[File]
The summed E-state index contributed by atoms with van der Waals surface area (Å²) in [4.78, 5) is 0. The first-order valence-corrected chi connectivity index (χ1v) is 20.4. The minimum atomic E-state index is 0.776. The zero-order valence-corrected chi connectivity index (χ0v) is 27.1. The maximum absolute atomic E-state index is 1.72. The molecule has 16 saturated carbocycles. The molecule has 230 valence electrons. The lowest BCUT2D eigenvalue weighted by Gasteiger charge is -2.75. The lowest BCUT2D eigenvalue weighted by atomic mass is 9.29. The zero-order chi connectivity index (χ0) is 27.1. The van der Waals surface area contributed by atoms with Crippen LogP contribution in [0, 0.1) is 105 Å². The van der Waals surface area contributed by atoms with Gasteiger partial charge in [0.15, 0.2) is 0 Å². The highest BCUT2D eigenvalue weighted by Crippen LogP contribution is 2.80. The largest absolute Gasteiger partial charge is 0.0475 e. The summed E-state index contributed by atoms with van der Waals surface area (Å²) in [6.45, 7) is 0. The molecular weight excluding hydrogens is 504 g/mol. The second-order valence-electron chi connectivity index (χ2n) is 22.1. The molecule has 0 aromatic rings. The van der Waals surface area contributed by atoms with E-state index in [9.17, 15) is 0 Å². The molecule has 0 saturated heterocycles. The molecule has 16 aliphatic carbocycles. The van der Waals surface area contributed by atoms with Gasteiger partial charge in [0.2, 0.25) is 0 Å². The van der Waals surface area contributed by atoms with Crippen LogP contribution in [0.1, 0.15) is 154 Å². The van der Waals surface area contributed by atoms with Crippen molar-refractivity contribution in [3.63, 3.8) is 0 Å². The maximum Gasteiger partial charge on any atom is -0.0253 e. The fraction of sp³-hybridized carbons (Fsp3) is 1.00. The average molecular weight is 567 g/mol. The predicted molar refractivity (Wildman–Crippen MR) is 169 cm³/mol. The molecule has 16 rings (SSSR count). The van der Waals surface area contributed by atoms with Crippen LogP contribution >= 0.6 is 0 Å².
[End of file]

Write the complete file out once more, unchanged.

The summed E-state index contributed by atoms with van der Waals surface area (Å²) in [4.78, 5) is 0. The first-order valence-corrected chi connectivity index (χ1v) is 20.4. The minimum atomic E-state index is 0.776. The zero-order valence-corrected chi connectivity index (χ0v) is 27.1. The maximum absolute atomic E-state index is 1.72. The molecule has 16 saturated carbocycles. The molecule has 230 valence electrons. The lowest BCUT2D eigenvalue weighted by Gasteiger charge is -2.75. The lowest BCUT2D eigenvalue weighted by atomic mass is 9.29. The zero-order chi connectivity index (χ0) is 27.1. The van der Waals surface area contributed by atoms with Crippen LogP contribution in [0, 0.1) is 105 Å². The van der Waals surface area contributed by atoms with Gasteiger partial charge in [0.15, 0.2) is 0 Å². The highest BCUT2D eigenvalue weighted by Crippen LogP contribution is 2.80. The largest absolute Gasteiger partial charge is 0.0475 e. The summed E-state index contributed by atoms with van der Waals surface area (Å²) in [6.45, 7) is 0. The molecular weight excluding hydrogens is 504 g/mol. The second-order valence-electron chi connectivity index (χ2n) is 22.1. The molecule has 0 aromatic rings. The van der Waals surface area contributed by atoms with E-state index in [9.17, 15) is 0 Å². The molecule has 0 saturated heterocycles. The molecule has 16 aliphatic carbocycles. The van der Waals surface area contributed by atoms with Gasteiger partial charge in [0.2, 0.25) is 0 Å². The van der Waals surface area contributed by atoms with Crippen LogP contribution in [0.1, 0.15) is 154 Å². The van der Waals surface area contributed by atoms with Crippen molar-refractivity contribution in [3.63, 3.8) is 0 Å². The maximum Gasteiger partial charge on any atom is -0.0253 e. The fraction of sp³-hybridized carbons (Fsp3) is 1.00. The average molecular weight is 567 g/mol. The predicted molar refractivity (Wildman–Crippen MR) is 169 cm³/mol. The molecule has 16 rings (SSSR count). The van der Waals surface area contributed by atoms with Crippen LogP contribution >= 0.6 is 0 Å².